Kaifeng: the world’s largest city in 1200 AD
Kaifeng was located along four major canals in mainland China during the Jin Dynasty (1115 to 1234), and in 1200 A.D., it had roughly one million citizens. It was sacked by Mongols at the end of the Jin Dynasty, which scattered its population, but today it is home to over 5 million residents. It was one of the Seven Ancient Capitals of China and has been known by several other names, including Bian and Qifeng.
Kaifeng was home to some interesting advances just because of its size. The government created one of the first known fire departments—Kaifeng had 2,000 soldiers that were stationed at 14 locations throughout the city to help fight fires. In addition, because of the high rate of poverty in the city, the government created public clinics, old age homes, and paupers’ graveyards. They also gave out alms to the poor.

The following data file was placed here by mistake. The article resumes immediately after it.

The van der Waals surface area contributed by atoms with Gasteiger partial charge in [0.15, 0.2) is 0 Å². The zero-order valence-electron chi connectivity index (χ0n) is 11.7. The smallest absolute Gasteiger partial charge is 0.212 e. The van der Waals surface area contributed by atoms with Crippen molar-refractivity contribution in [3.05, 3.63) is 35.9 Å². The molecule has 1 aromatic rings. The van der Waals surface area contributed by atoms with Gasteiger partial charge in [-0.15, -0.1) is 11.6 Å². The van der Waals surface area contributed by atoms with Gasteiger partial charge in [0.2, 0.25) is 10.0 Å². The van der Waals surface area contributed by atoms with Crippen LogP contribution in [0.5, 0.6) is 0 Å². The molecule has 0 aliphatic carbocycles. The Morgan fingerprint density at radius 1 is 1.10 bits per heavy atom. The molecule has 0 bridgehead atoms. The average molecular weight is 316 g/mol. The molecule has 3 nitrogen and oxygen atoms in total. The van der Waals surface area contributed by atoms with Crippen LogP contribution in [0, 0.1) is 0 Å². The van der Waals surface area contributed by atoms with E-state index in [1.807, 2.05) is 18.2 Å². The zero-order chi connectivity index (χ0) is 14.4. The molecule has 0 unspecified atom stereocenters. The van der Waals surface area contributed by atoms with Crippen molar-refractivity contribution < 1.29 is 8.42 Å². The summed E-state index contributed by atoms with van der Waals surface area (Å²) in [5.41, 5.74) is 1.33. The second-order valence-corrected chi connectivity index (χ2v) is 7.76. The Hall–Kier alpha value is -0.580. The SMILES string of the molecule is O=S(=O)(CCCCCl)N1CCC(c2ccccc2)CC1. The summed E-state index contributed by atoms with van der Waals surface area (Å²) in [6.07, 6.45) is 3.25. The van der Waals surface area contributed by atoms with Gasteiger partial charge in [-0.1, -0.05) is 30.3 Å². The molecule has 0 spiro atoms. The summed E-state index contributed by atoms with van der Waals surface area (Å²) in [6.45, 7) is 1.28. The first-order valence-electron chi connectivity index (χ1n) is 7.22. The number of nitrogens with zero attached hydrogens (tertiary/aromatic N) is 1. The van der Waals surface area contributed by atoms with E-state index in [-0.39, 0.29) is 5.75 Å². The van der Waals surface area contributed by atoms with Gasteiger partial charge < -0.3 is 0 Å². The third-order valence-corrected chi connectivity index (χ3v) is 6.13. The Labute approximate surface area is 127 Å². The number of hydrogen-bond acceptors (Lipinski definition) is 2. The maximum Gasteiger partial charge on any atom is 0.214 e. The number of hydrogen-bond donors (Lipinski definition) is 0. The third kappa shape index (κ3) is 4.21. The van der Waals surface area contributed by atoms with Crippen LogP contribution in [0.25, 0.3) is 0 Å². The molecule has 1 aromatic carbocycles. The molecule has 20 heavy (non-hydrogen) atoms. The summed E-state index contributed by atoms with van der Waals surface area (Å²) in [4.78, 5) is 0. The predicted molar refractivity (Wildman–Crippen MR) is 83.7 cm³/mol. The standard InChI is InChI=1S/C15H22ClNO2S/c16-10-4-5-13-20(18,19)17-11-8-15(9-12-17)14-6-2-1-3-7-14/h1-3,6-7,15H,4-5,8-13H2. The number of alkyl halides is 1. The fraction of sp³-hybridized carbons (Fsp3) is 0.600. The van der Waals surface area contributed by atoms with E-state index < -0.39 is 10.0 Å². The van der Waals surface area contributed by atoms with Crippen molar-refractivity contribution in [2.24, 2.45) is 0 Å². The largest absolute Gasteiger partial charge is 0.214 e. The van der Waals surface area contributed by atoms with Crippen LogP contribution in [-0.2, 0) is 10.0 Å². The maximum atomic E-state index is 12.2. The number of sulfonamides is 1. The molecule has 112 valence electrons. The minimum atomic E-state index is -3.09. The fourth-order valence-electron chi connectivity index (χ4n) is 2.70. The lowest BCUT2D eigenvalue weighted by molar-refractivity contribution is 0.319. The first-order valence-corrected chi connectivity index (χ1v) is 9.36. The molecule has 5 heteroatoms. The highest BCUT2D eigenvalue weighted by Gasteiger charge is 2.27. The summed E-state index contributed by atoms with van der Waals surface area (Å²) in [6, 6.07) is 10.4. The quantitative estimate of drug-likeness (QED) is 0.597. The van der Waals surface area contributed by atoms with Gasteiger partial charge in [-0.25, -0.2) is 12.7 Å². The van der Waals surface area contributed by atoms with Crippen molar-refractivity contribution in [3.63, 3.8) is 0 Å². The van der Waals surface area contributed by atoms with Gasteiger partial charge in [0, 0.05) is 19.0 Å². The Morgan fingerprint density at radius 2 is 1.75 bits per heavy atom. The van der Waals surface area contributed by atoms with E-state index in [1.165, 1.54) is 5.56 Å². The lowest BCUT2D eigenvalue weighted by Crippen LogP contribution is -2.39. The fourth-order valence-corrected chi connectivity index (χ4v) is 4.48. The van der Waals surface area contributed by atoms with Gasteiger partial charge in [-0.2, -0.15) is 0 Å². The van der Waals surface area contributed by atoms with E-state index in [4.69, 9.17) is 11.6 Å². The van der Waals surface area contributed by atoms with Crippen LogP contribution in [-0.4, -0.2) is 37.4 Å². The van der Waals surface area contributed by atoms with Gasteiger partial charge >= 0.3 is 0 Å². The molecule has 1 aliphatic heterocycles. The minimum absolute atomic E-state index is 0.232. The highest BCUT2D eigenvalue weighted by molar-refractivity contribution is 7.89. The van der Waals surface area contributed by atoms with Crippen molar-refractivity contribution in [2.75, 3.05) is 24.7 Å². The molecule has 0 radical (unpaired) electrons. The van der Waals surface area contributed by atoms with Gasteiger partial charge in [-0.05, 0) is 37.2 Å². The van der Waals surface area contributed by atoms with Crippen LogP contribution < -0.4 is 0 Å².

Kaifeng is known for being the home to a unique Chinese/Jewish population—notable because most of Chinese people practiced Buddhism, Christianity, the Islamic faith, or Taoism. Jewish people likely arrived in the area in about 1127 from India or Persia, and they only brought about 1,000 people. The first synagogue was built in 1163, but it was destroyed by a flood and then restored in 1279.
It is unclear how many Jewish people live there today, but records indicate that most of the members of the Chinese Jewish community live in Shanghai. Estimates indicate that there may only be about 2,500 total Jewish people in China.
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